The Courier News from Blytheville, Arkansas on January 26, 1955 · Page 3
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The Courier News from Blytheville, Arkansas · Page 3

Blytheville, Arkansas
Issue Date:
Wednesday, January 26, 1955
Page 3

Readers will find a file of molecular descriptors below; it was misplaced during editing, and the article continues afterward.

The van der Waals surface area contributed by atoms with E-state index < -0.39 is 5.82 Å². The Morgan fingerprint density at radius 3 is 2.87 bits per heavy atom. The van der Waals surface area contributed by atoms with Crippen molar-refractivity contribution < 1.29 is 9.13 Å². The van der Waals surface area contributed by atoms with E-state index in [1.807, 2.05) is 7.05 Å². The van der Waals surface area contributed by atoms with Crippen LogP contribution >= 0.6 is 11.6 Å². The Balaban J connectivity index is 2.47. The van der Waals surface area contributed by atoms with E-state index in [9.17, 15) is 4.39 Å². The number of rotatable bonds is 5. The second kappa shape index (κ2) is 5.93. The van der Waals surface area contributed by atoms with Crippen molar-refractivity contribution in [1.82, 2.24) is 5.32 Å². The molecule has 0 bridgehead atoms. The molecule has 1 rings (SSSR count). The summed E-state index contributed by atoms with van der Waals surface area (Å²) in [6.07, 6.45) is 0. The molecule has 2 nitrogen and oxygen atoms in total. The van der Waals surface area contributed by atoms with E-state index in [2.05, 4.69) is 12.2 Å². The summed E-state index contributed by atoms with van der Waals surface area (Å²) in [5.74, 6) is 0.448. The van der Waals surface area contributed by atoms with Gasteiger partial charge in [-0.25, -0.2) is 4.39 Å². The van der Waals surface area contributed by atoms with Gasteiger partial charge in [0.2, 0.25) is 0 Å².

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WBW1E8DAY, JANUARY 26, 1998 BtTTHBTILLB (ARK.) COURIER NEWS PAGE THREB 300 Rebels Surrender Threat of Fighting Dies on Costa Rica, Nicaragua Border SAN JOSE, Costa Rica (AP) — The threat of bloodshed between neighboring Costa Rica and Nicaragua subsided today after 300 Costa Rican Rebels surrendered to internment in Nicaragua. An Inter-American Peace Commission postponed a planned Washington trip to finish its conciliation job. The retreat of the Insurgent, remnants across the Nicaraguan frontier apparently marked the definite end of the two-week-old Costa Rican revolution. It came after the San Jose government ordered its troops into the now abolished neutral zone along the border with Nicaragua to hunt rebel holdouts. Nicaraguan President Anastasio Somoza said earlier any insurgents crossing the border would be jailed in Managua. Their internment made unnecessary any advance by Costa Rican troops to the fron- Commodity And Stock Markets- New York Cotton Mar May July Oct Deo 3472 3472 3503 3503 3523 «3523 3517 3517 3522 3523 3466 3497 3518 3506 3512 N«w Orleans Cotton Mar ... May .., July ... Dot ... Dec ... .. 3470 .. 3502 .. 3523 .. 3517 .. 3510 3470 3503 3523 3517 3518 3466 3497 3518 3507 3542 3502 3521 3517 3469 3500 3520 3510 3542 tier, risking a clash with Nicaraguan border guards. Good Newa Jose Mora of Uruguay, president of the Council of the Organization of American States, said in Washington that the rebels' retreat "Is good news since it means the end of a threat" of fighting between Costa Rican and Nicaraguan forces. But in Managua, Teodor Picado Sr., exiled ex-President of Costa Rica, predicted "there will be many more revolutions" if necessary to oust the government of President Jose Figueres. Picado said his son Teodoro Jr., West Point - trained field commander of the rebel force, "won't give up." The younger Picado's whereabouts were not known in San Jose. The internment of insurgents crossing the border was announced by Nicaraguan foreign minister Oscar Sevilla Sacasa in a telephone call here to Luis Quintanilla of Mexico, chairman of the peace commission sent the OAS. Chicago Soybeans Mch ... 281% 282 278% 280'/ 2 May ... 279V-.- 279',i 275% 277 July ... 276% 277 273"A 275 Sep ... 258'/< 259 257% 257% Chicago Corn Mch ... 15«' s 155% May ... 157'A 158 y. 164(4 156% 155% Chicago Wheat Mch .. . 233% 233 (i Mny .. . 229% 229% 232'/4 228% 232% New York Stocks A T and T 174% Amer Tobacco 68':, Anaconda Copper 51% Beth Steel 116% Chrysler 67 Coca-Cola 115 Gen Electric 49 Gen Motors 98% Montgomery Ward 80% N Y Central 33 7 i, Inl Harvester 36 Republic Steel 81% Radio 39 7t t Socony Vacuum 51% Stude-Pak 12% Standard of N J 109% Texas Corp 87 Sears 77% U S Steel 79 Livestock ' NATIONAL STOCKYARDS, 111. choice 180-220 Ib 17.50-18.00; 220240. Ib 17.00-50; 240-270 Ib 16.0017.00: 280-320 Ib 15.50-16.00; 150-170 Ib 16.75-17.75; sows 400 Ib down 15.00-50; heavier sows 13.25-14.75; boars 10.00-12.50. Cattle 3,200; calves 800; slow; cnnners and cutters largely 8.0010.00; bulls steady; utility and commercial 12.50-14.00; canner and cutter bulls 9.00-12.00; vealers and calves steady: good and choice vealers 25.00-32.00; individual prime at 34.00; commercial and low good 17.00-24.00. Flight Unnecessary QuintaniHa said the sudden end- 'ing of Uie rebel threat made unnecessary the commission's planned flight yesterday to Washington. The group had scheduled the trip to present to the OAS Council a request from figures for more observers along the border. Major fighting in the rebellion stopped last Friday but the Costa Rican government said more than 200 rebels were holed up in the buffer zone set up at the request of the OAS commission to keep Costa Rican troops chasing the rebels from getting within shooting distance of the Nicaraguan border. Figueres had accused Somoza of aiding the rebellion, a charge the Nicaraguan chief executive denied. Announcing his agreement Monday to end the neutral zone arrangement, Somoza warned that he was mobilizing about 500 troop.s along the border to protect his country and that the shedding of S "any drop of Nicaraguans' blood will mean war." DEFENSE- Negro Deaths Robert Campbell Services for Robert Campbell. 34. former BlytheviUe resident who was killed last Wednesday at Chicago when he fell 35 feet into a partially filled corn bin, will be conducted at 12 noon tomorrow at St. Luke Baptist church by Kev. J. J. Johnson. Burial will be in Clear Lake Cemetery with Caston Funeral Home in charge. Campbell, who moved to Chicago in 1862, accidentally tell while working for the State Grain Company. Survivors include his wife, Ore- leaine Campbell; one son, Larry Campbell, both of Chicago: four sisters, Velma Franklin nf Blytheville, Evelyn Williams of Dell, Mary Campbelt of Blytheville, Ella Mary Campbell of Portageville; two brothers, Rayfield Campbell of Alexander, Ark., and Joseph Campbell of Little Bock. Obituary Dollie L. Brown Services Held In Warded, Mo. CARUTHERSVLLLE — Funeral services for Mrs. Dollie L. Brown of Warden, were conducted at 2:30 this afternoon at the Baptist Church In Wardell, Mrs. Brown, who was 69, died Saturday at St. Mary's Hospital in East St. Louis, 111. Services were conducted by the Rev. G. L. Lawyer with H. S. Smith Funeral Home of Caruthersville in charge. Burial will be in the cemetery at Portageville. She was born in Samrord, Mo., on Jan. 13, 1886, and attended schools there before being married to William E. Brown in Blytheville, Ark., in 1910. They made their home in Wardell and Mr. Brown preceded her in death in 1940. Mrs. Brown is survived by a sister, Mrs. Bertha Leyser of Tucson. Ariz.; a daughter, Mrs. Pauline Jost of Blytheville; five sons, AUen Brown of St. Louis, Marvin Brown of East St. Louis, Prank Brown of Phoenix, Ariz., Ray Brown of Neah Bay, Wash., and Wayne Brown of Albany, Ga., and ten grandchildren. Mrs. Beuloh Dew Services Held Funeral services for Mrs. Beulah Dew, 62, who died at the local hos- ptial in Leach ville Thursday evening at 8:00 o'clock was held at the Methodist Church, Sunday afternoon. Rev. E. H. Hall and Rev. J. E. Linam officiated. Mrs. Dew, who had been seriously ill for some time, was injured in an automobile accident last year and never fully recovered. She had been a citizen of Lcach- villc for 38 years, being active in church and civic work until bad health came in recent years. Among the survivors is one. stepson, Clyde Dew of Pontiae, Mich., and Mount Perez. Pallbearers are J. Lee Bcarden, John E. Bi'ardcn, Donald Wheeler, G. A. Hipp, Ernest Thweatt, Homer BrimhaU, Edward Thweatt and Hillrnan Potter. Burial was in the Leachville Cemetery with Howard Funeral Service in charge of arrangements. (Continued from ?age 1) 2 divisions with a fixed mission, and 3 training divisions. There also would be 11 Army regiments, a reduction of !, and 13B antiaircraft battalions, an increase of 10. The Air Force, he said, is aim ing foi 1 131 wings, over 23,000 planes and 975,000 men by mid- 1956, "four, more combats wings than the Air Force planned one year ago." 1,000 Ships The Navy, he said, would maintain 1,000 ships, including 405 war- [ craft, and with the Marines and j air reserves would have about [ 10,000 aircraft. Navy strength i would drop from 087,000 to 664,000 ; men and the Marines from 221,000; to about 193,000 men, Wilson said, i The committee, Vinson said, will [ begin hearings Monday on Eisen- j howcr'.s request to extend the gen- J oral draft four more years and to continue the doctors' draft for two years. Both laws are due to expire next June 30. The President, in special messages to Congress, also has requested legislation to (1) raise military pay and to provide more fringe benefits as incentives for trained men to stay In service and (2) strengthen the reserves by creating an enlarged pool of trained men. Tied with this program is a plan to adjust military manpower levels including a controversial proposal to cut the Army from 1,300,000 men to approximately 1,027,000 by June 30, 1956. Birse Services Are Tomorrow Services for Charles Cooper Birse, 64, who died this morning, will be conducted at 3:30 p.m. tomorrow at Cobb Funeral Chapel by the Rev. Harold Eggensperger. Burial will be in Maple Grove Cemetery. Mr. Birse, who was employed as a, night watchman at Federal Compress, was a native of Aberdeen, Scotland, having come to Blytheville 24 yeans ago. He is survived .by one brother, William Birse of Aberdeen. Pallbearers will be Joe Hamby, Talmadtie Gann, Bob Garni. Richard Day, Albert Ellis and W. S. Gilbow. Caruthersville Puts Buliln China Shop By SONNY SANDERS Courier News Correspondent CARUTHEESVILliE — A bull in a china shop went on display here Tuesday and shortly afterwards a hereford and calf were put on exhibition at a local bank. The bull, donated by T. R. Cole and Sons of Pascola to the March of Dimes auction, was put on exhibit at Harper's Jewelry Store. It Is a black Angus and is registered. The hereford and calf wcer put in the National Bank. They are owned by T. A. Haggard of Steele. The calf has been donated to the auction while the hereford is only on exhibition. The Jewelry store and the bank are located just across the street from each other at the intersection of Ward Avenue and Fourth Street. All of the animals are being kept in specially made cages. Harry Moreland is chairman of the auction project, now In its third year. , Jimmy .Book, an eight grader, was one of the first to learn from Mr. Moreland that a bull was to be auctioned off Saturday night. He thought of the idea of "a bull in a china shop" and Mr. Moreland made arrangements for it to be carried out. *fhe auction will begin at 8:30 Saturday night at the Eodgers Theatre. Auctioneers will include Dick Hawley, Memphis television announcer, "Doc" Dean, BlythevilLe realtor, Jim Brassfield and Mr. Moreltwd. RED CHINA Continued from Page 1 acceptance of the plan to evacuate the Tachens, 200 miles north of here and 20 miles off the Red mainland, Two of the islands are within artillery range of Yikiangshan. The latest air strike at Yikiang- shan presumably was intended to suppress Communist guns which might hinder the evacuation of the Tachens. But Nationalist officials didn't want to give the impression they were eager to abandon any of the island outposts. Formal Steps Although the evacuation is all set, including deployment of a powerful 7th Fleet force "at the ready," certain formal steps must be taken before it gets under way. These steps include final congressional approval of Eisenhower's request for authority to use "the armed forces of the United States if necessary to assure the security of Formosa and the Pescadores," a formal offer of U.S air and naval forces to assist Chiang Kai-shek in the redeployment of his forces, and Chiang's reply, which is certain to - be acceptance. About 15,000 regulars and guerrillas will be evacuated. The 15,000 civilian inhabitants will be given j their choice, and most are expected to ask for evacuation. Premier O. K. Yui has gone into all phases of the Tachen situation with his Cabinet. Singing Convention » Is Scheduled Here A general Baptist District singing convention has been scheduled for St. Paul Baptist Church in Blytheville Sunday. The session is to get started at 11:30 a.m. Only the name is changed! EFFECTIVE FEB. 1 ANDY'S AUTO SERVICE formerly WILSON'S AUTO SERVICE Same experienced personnel to serve you. ASH * SECOND ANDY MOSES: Operator PHONE 2-2B11 Camp Kilmer May Close NEWARK. N. J. m — The Newark Star-Ledger says Camp Kilmer, huge Army processing center near New Brunswick may be closed down because of economy cutbacks and personnel. reduction in service BUDDY'S • Flats Fixed • Mechanical Work • Generators & Startera • Road Service • Waeli & Grease • Accessories Phone 3-9772 For Prompt Service Buddy Lucius Service Sta. 500 South 21st St. P H 0 N P E 0 P L A 3 R 4 4 1 8 You'll Love Our Modern Cleaning! You'll be delighted with our modern cleaning methods thai actually preserve the life and youth of your fabrics. Won't you give us a trial this week? One Day Service On Dry Cleaning! Free Pick-up and Delivery. Blytheville Steam Laundry & Cleaners All-German Elections Necessary-Adenauer By BRACK CUKRY BONN, Germany Ml—Chancellor Konrad Adenauer's government .said today the Soviet declaration ending Russia's state of war with Germany will produce practical progress toward normal relations only If Moscow accepts free elections and a peace treaty for all Germny. The government made this statement following a Cabinet meeting to consider the significance of the Russian announcement yesterday. "The Soviet declaration," the statement said, "means practical progress toward the reestabllsh- rnent of normal relations between the Soviet Union and Germany only if the Soviet Union agrees to an all-German government and the genuine free electloas for the whole concluded in full freedom between SENATE Continued from Page 1 and Armed Services committees was required before it could act officially. Chairman George (D-Gai of the Foreign Relations Committee predicted the resolution would clear that group during the day. He said he expected overwhelming Senate approval this week. Sen. Russell (D-Ga), chairman of the Armed Services Committee, joined in predicting committee approval today . There were signs of uneasiness on the part of some senators, however, over aspects of the closed- door testimony by members of the of Germany and to a peace treaty former war enemies of Germany and if the Soviet Union takes all measures to attain this aim." The statement expressed hope, however, that the Soviet Union now will release all German prisoners of war and civilians. The West German government "naturally welcomes every move that might lead to an easing of the tension between East and West and to a genuine state of peace," it said. "The statement of the Soviet Union on the termination of the state of war with the whole of Germany is in accordance with the actions which have been taken in 1951 by the Western Allies and after then, up to now, by more than 50 nations. "The value of this declaration, however, is restricted insofar as the Soviet Union, in opposition to all other statements that have been made by former war enemies of Germany, has reserved all rights in connection with four - power agreements, especially the agreement of Yalta and Potsdam." The question "What does it mean, a lot or nothing?" held the attention of parliamentary and party leaders in their attempts to eval uate the latest Russian move. Adenauer himself is still on vacation in the Black Forest but is due to return to the capital Allied and German officials tomorrow. agreed that the Russian .statement was another shot in its vigorous campaign to prevent West German ratification of the Paris agreements with the Western Allies to rearm the Bonn republic. Joint Chiefs of Staff. Sen. Sparkman (D-Ala>, for example, said that as he interpreted the testimony, Army Gen. Matthew B. Ridgway approved of the objectives in' the President's request "but he apparently doesn't want Quenioy included" in any Formosa defense ring. "He doesn't want to put manpower on the continent of Asia," Sparkman told a newsman in reference 10 Rtdgway's position. "He regards Q u e m o y as the same thing." Quemoy, about three miles from the mainland, lies off the big port' of Amoy. No Names While the resolution does not name any offshore islands which this country would fight to defend, Eisenhower in his message called Quemoy "one of the natural ap- proaches to Formosa." George said Ridgway contended U. S. ground troops should not become involved the Chinese Officials in Washington and Park took the .same view. But it was not yet clear what practical effects the Soviet declaration would have. Speculation in German and Allied circles ranged from the possibility of a new Berlin blockade to a Russian retreat from Germany. It raised anxious hop* among West Germans that tons of thousands of Germans reported still held prisoner in Russia might now be sent home. Allied officials in Bonn and Berlin were still busy trying to figure out what comes next. They drew attention to the "significant" reservation in the Russia decree that the Soviet would keep the "right and obligation" under four-power agreement regarding Germany ae a whole. (R-IH) voting "no." Harden said he regarded the res- Ky), Harden (D-NC) and Sheehan ----- - - - — olution as a type of "future dec- and the senator added! laration of war." Sheehan told the House the measure should "designate Russia as our real enemy.'* n an interview: "I don't think there Is any an- lution embraces the use of any of the armed forces but none of j »>« »" * 'ormer Pres- the joint chiefs seemed to ihink the- same thing." ihat employment of the ground • forces was implicit in it." < Unlike the House, which actedj under a rule of preventing the of-; fering of any amendments, the j resolution will be wide open to pos-1 Rible changes when it comes before ' the Senate. George said he did not; think any would be made. j The House .shoved the measure \ through with only Reps. 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